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Gertrude Bell Disliked Him Intensely

In response to:

The Queen of the Quagmire from the October 25, 2007 issue

To the Editors:

In “The Queen of the Quagmire” [NYR, October 25], Rory Stewart writes that my book, Gertrude Bell: The Lady of Iraq,

is slight on Bell’s emotions and relationships. It is, however, the most assured portrait of Bell in the setting of her age. Whereas his subsequent book about Bell’s colleague Colonel Gerard Leachman is thin and ill-considered, his account of Bell is detailed, erudite, and thoughtful.

Gertrude Bell was in the singular position of being trusted by both sides, by tribal sheikhs and most of the British Cabinet, but she disliked Leachman intensely and was not without vanity. “Your unbounded conceit is the talk of Iraq,” Leachman told her shortly before he was killed by a tribal leader’s bullet at a place as yet unknown to the outside world, Fallujah. Gertrude told the story against herself. For me, they and their compatriots were a biographer’s delight and, anyway, no one else seemed willing to leave behind the cozy legend of “Lawrence of Arabia” in order to do them justice.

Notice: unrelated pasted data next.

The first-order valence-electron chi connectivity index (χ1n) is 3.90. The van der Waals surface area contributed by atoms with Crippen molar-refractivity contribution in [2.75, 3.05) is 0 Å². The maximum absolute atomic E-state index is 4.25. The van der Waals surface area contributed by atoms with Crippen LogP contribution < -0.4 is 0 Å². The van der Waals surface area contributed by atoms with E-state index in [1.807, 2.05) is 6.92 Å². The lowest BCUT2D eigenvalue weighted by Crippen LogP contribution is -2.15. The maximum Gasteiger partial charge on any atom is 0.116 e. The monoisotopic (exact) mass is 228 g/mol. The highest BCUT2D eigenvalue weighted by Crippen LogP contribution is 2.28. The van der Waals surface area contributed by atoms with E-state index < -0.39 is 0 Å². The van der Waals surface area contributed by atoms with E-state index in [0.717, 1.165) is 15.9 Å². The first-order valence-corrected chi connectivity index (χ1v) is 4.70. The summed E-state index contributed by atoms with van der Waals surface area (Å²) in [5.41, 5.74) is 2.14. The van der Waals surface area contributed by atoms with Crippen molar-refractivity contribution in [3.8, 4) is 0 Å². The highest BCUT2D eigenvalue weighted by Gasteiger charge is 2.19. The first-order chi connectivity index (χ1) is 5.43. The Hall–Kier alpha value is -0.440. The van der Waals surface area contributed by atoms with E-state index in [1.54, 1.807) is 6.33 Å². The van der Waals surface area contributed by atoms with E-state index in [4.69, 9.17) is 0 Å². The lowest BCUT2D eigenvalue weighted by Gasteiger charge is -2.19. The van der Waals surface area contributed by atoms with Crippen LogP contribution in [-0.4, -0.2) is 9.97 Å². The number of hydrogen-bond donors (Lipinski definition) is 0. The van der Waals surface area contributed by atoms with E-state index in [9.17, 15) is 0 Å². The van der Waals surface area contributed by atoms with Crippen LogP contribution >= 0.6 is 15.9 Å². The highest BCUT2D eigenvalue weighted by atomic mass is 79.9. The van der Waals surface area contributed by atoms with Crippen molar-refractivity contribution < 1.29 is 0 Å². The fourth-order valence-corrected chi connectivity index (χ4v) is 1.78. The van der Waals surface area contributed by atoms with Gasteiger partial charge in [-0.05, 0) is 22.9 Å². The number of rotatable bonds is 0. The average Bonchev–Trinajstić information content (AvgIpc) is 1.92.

As for Leachman, though, I agree entirely with Rory Stewart. In retrospect my biography was ill-advised in tone. Had I known that within twenty years of writing it an Anglo-American invasion would stand the past on its head, I would have taken a more critical stance in dealing with one of the few Englishmen who would have been in favor of that intrusion. He did, after all, presciently recommend “mass destruction” of the tribesmen who took part in the 1920 rebellion, or “war of liberation” as we would call it if the boot was on the other foot. Hindsight is a rare gift.

Victor Winstone

Devon, England

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